JoAnn Asselin's Blog
Are you thinking about buying your first home but completely overwhelmed with where to even begin?
Buying your first home is a big, and exciting, decision. It’s also one that comes with a big learning curve you need to get down quickly.
There are many steps to the process and even though your agent is always here to help you and give advice it’s critical you do your own research. You want to be able to take action quickly when you find your dream home. To do this you will need to be able to keep up with the process by having everything done neatly, orderly and on time.
So where to start?
Start by sitting down with your budget. What do your current finances look like? What sort of wiggle room for spending do you have? What can you afford for a monthly mortgage payment?
And perhaps more importantly, do you have enough saved to cover a down payment and closing costs? Depending on which programs you qualify for you don’t necessarily have to put the traditional 20% down. With that said, you should know how much you would need to put down and if you have money in the bank to cover those costs.
Smooth out any credit snags. Your credit score doesn’t need to be out of this world, but it should reflect that you are actively improving and financially responsible.
Find a mortgage professional you trust to help you make the right moves throughout the process. Again, you want to be able to take action quickly once you find a home you love. And you don’t want to miss out because your mortgage professional hasn’t prioritized you.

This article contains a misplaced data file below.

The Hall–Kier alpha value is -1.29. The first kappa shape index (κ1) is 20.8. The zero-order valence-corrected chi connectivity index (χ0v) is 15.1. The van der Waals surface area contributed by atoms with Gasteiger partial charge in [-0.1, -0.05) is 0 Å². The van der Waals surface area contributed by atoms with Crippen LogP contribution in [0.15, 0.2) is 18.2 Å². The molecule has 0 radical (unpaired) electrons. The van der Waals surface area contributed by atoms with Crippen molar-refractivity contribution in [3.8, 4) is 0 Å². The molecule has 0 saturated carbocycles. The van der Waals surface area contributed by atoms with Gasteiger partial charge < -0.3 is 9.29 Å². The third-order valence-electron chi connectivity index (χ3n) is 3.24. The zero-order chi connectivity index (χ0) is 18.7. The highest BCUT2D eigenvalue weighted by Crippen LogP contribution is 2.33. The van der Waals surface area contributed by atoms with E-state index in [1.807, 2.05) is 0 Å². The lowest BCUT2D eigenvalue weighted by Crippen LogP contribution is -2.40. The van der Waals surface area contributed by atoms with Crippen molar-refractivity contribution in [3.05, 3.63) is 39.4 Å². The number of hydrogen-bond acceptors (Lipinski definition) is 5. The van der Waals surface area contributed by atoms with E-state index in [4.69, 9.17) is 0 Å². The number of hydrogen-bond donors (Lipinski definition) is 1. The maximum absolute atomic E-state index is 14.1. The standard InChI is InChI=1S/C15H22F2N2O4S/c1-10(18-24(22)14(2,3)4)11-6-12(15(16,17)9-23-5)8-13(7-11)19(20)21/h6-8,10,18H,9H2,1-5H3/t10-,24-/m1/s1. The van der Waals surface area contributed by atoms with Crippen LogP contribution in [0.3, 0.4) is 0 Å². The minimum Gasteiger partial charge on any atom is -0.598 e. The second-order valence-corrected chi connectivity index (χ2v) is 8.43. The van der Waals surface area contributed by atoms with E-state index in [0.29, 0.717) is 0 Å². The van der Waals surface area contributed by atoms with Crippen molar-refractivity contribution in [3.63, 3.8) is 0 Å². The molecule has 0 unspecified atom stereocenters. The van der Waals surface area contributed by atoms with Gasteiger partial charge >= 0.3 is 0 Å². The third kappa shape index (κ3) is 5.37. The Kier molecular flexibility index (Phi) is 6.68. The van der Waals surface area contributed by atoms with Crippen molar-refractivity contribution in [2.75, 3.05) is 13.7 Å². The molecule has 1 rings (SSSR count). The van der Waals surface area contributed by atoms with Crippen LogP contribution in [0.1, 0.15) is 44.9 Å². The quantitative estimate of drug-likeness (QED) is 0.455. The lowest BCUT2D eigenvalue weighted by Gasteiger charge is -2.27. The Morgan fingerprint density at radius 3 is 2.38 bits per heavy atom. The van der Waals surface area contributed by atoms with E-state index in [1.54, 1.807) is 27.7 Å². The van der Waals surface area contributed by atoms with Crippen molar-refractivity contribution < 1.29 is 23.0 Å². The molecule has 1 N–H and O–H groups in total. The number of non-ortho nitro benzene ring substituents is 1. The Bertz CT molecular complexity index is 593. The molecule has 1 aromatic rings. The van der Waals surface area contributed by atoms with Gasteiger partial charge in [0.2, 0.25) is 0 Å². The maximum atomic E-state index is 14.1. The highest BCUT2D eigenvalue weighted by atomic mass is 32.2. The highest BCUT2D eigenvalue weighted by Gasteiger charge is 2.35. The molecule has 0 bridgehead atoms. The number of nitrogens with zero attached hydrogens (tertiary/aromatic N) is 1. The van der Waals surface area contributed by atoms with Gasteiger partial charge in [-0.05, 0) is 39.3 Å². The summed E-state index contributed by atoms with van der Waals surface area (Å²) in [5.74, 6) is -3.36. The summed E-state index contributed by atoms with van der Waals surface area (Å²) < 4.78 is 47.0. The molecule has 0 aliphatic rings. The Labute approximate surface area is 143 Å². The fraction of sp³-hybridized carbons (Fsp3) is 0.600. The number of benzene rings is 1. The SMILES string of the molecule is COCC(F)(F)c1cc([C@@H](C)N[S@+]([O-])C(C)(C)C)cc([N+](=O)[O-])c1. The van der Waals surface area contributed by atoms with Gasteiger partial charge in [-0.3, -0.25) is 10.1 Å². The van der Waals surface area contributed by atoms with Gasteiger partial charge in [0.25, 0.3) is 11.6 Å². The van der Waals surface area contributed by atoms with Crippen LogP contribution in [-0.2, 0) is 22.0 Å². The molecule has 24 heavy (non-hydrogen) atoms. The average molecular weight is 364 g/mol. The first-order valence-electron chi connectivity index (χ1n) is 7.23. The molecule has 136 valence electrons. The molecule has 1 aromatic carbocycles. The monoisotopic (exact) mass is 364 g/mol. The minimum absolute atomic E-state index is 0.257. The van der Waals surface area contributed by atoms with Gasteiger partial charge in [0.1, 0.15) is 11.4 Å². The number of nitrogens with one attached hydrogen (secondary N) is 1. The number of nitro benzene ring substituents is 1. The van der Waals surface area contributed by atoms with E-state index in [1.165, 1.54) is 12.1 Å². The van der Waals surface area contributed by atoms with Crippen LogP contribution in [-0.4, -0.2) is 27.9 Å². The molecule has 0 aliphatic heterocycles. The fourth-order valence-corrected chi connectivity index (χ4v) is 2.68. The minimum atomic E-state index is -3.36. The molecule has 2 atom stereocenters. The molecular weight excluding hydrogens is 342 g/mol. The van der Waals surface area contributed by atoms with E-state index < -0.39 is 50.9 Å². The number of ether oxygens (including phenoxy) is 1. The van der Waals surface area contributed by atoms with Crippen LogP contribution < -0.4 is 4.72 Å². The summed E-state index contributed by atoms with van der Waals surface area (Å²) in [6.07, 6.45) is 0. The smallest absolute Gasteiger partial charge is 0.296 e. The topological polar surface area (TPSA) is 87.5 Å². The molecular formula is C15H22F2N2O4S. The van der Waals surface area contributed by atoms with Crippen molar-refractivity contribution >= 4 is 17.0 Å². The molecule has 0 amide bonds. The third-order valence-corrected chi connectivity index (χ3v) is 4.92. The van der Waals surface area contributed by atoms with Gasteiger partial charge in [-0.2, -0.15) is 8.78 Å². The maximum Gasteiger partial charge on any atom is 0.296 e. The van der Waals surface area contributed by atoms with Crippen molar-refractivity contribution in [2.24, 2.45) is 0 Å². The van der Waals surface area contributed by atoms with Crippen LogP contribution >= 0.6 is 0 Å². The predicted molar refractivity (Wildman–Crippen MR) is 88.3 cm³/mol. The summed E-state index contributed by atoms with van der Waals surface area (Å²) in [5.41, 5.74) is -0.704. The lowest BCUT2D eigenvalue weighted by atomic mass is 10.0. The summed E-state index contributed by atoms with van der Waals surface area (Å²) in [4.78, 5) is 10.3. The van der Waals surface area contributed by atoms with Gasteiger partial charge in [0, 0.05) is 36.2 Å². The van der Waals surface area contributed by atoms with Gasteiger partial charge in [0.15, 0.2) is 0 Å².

You will also want to have a preapproval prepared, with the help of your mortgage professional, when you are ready to start looking at houses. Having a pre-approval in hand shows your agent that you are serious about this process.
Calculate the costs. Yes, more math! You will want to take into consideration real estate taxes, HOA fees, home repairs and maintenance as you refine your budget to see which homes make the most sense for your lifestyle.
When looking at homes focus on the “bones” of the house. Look past paint, hideous wallpaper and yes even the granite countertops. Are there enough bedrooms? Bathrooms? A laundry room? Is there enough garage space and driveway? Do you like the floor plan? The neighborhood?
Know what’s important to you. In an ideal world, you will find a home that ticks off every item on your wishlist. And not to say that it’s entirely impossible, but know which items on your list are negotiable. Which are you willing to budge on and which are make or break?
Buying a house is one of the biggest decisions you will make in your life, both financially and otherwise. Just like retirement funds, buying a home and paying off your mortgage can be a significant long term investment.